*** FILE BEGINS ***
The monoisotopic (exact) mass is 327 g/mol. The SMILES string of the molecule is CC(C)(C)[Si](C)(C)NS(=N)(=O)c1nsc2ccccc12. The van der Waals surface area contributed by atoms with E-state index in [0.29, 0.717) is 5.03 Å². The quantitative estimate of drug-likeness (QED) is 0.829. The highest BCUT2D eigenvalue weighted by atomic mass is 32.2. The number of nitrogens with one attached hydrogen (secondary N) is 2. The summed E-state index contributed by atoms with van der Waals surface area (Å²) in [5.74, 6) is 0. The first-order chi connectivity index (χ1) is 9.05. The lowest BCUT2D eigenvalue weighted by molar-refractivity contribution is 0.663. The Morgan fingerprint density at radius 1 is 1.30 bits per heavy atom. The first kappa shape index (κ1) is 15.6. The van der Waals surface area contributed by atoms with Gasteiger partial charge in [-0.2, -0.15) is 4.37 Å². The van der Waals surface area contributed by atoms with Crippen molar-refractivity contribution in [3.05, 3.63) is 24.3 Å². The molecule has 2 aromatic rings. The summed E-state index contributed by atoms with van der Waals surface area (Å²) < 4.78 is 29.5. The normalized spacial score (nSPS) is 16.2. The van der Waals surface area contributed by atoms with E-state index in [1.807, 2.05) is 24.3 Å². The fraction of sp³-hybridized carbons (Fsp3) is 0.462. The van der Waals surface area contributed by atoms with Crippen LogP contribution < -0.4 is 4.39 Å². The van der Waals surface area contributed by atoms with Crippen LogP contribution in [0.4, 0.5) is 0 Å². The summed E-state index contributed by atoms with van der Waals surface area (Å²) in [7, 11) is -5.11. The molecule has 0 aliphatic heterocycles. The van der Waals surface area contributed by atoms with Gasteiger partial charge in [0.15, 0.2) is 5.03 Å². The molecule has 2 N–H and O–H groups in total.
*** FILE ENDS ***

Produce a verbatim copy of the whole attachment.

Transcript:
The monoisotopic (exact) mass is 327 g/mol. The SMILES string of the molecule is CC(C)(C)[Si](C)(C)NS(=N)(=O)c1nsc2ccccc12. The van der Waals surface area contributed by atoms with E-state index in [0.29, 0.717) is 5.03 Å². The quantitative estimate of drug-likeness (QED) is 0.829. The highest BCUT2D eigenvalue weighted by atomic mass is 32.2. The number of nitrogens with one attached hydrogen (secondary N) is 2. The summed E-state index contributed by atoms with van der Waals surface area (Å²) in [5.74, 6) is 0. The first-order chi connectivity index (χ1) is 9.05. The lowest BCUT2D eigenvalue weighted by molar-refractivity contribution is 0.663. The Morgan fingerprint density at radius 1 is 1.30 bits per heavy atom. The first kappa shape index (κ1) is 15.6. The van der Waals surface area contributed by atoms with Gasteiger partial charge in [-0.2, -0.15) is 4.37 Å². The van der Waals surface area contributed by atoms with Crippen molar-refractivity contribution in [3.05, 3.63) is 24.3 Å². The molecule has 2 aromatic rings. The summed E-state index contributed by atoms with van der Waals surface area (Å²) < 4.78 is 29.5. The normalized spacial score (nSPS) is 16.2. The van der Waals surface area contributed by atoms with E-state index in [1.807, 2.05) is 24.3 Å². The fraction of sp³-hybridized carbons (Fsp3) is 0.462. The van der Waals surface area contributed by atoms with Crippen LogP contribution < -0.4 is 4.39 Å². The van der Waals surface area contributed by atoms with Crippen LogP contribution in [0.4, 0.5) is 0 Å². The summed E-state index contributed by atoms with van der Waals surface area (Å²) in [7, 11) is -5.11. The molecule has 0 aliphatic heterocycles. The van der Waals surface area contributed by atoms with Gasteiger partial charge in [0.15, 0.2) is 5.03 Å². The molecule has 2 N–H and O–H groups in total.